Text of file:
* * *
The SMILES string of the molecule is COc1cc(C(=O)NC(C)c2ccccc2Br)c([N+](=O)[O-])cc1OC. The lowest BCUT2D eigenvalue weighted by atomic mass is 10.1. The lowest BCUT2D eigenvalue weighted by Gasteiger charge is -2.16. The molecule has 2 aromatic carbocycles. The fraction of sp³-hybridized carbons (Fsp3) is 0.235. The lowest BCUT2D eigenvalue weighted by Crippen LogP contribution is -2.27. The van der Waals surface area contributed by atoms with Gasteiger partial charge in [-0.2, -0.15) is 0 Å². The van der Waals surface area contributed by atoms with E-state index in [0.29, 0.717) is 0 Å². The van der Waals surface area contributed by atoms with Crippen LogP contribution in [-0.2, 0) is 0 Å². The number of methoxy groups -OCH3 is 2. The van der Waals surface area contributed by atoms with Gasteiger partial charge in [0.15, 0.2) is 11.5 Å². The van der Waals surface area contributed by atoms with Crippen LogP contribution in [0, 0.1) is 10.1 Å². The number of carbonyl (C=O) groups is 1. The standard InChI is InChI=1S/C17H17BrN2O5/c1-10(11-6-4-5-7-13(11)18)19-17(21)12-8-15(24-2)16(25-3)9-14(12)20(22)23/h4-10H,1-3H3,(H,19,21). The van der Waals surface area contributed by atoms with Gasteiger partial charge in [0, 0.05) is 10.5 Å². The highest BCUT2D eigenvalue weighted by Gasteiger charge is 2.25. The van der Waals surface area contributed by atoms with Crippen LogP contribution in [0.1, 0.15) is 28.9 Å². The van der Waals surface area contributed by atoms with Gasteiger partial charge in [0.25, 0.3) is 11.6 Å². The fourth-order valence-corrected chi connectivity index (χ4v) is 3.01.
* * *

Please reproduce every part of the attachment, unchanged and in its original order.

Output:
The SMILES string of the molecule is COc1cc(C(=O)NC(C)c2ccccc2Br)c([N+](=O)[O-])cc1OC. The lowest BCUT2D eigenvalue weighted by atomic mass is 10.1. The lowest BCUT2D eigenvalue weighted by Gasteiger charge is -2.16. The molecule has 2 aromatic carbocycles. The fraction of sp³-hybridized carbons (Fsp3) is 0.235. The lowest BCUT2D eigenvalue weighted by Crippen LogP contribution is -2.27. The van der Waals surface area contributed by atoms with Gasteiger partial charge in [-0.2, -0.15) is 0 Å². The van der Waals surface area contributed by atoms with E-state index in [0.29, 0.717) is 0 Å². The van der Waals surface area contributed by atoms with Crippen LogP contribution in [-0.2, 0) is 0 Å². The number of methoxy groups -OCH3 is 2. The van der Waals surface area contributed by atoms with Gasteiger partial charge in [0.15, 0.2) is 11.5 Å². The van der Waals surface area contributed by atoms with Crippen LogP contribution in [0, 0.1) is 10.1 Å². The number of carbonyl (C=O) groups is 1. The standard InChI is InChI=1S/C17H17BrN2O5/c1-10(11-6-4-5-7-13(11)18)19-17(21)12-8-15(24-2)16(25-3)9-14(12)20(22)23/h4-10H,1-3H3,(H,19,21). The van der Waals surface area contributed by atoms with Gasteiger partial charge in [0, 0.05) is 10.5 Å². The highest BCUT2D eigenvalue weighted by Gasteiger charge is 2.25. The van der Waals surface area contributed by atoms with Crippen LogP contribution in [0.1, 0.15) is 28.9 Å². The van der Waals surface area contributed by atoms with Gasteiger partial charge in [0.25, 0.3) is 11.6 Å². The fourth-order valence-corrected chi connectivity index (χ4v) is 3.01.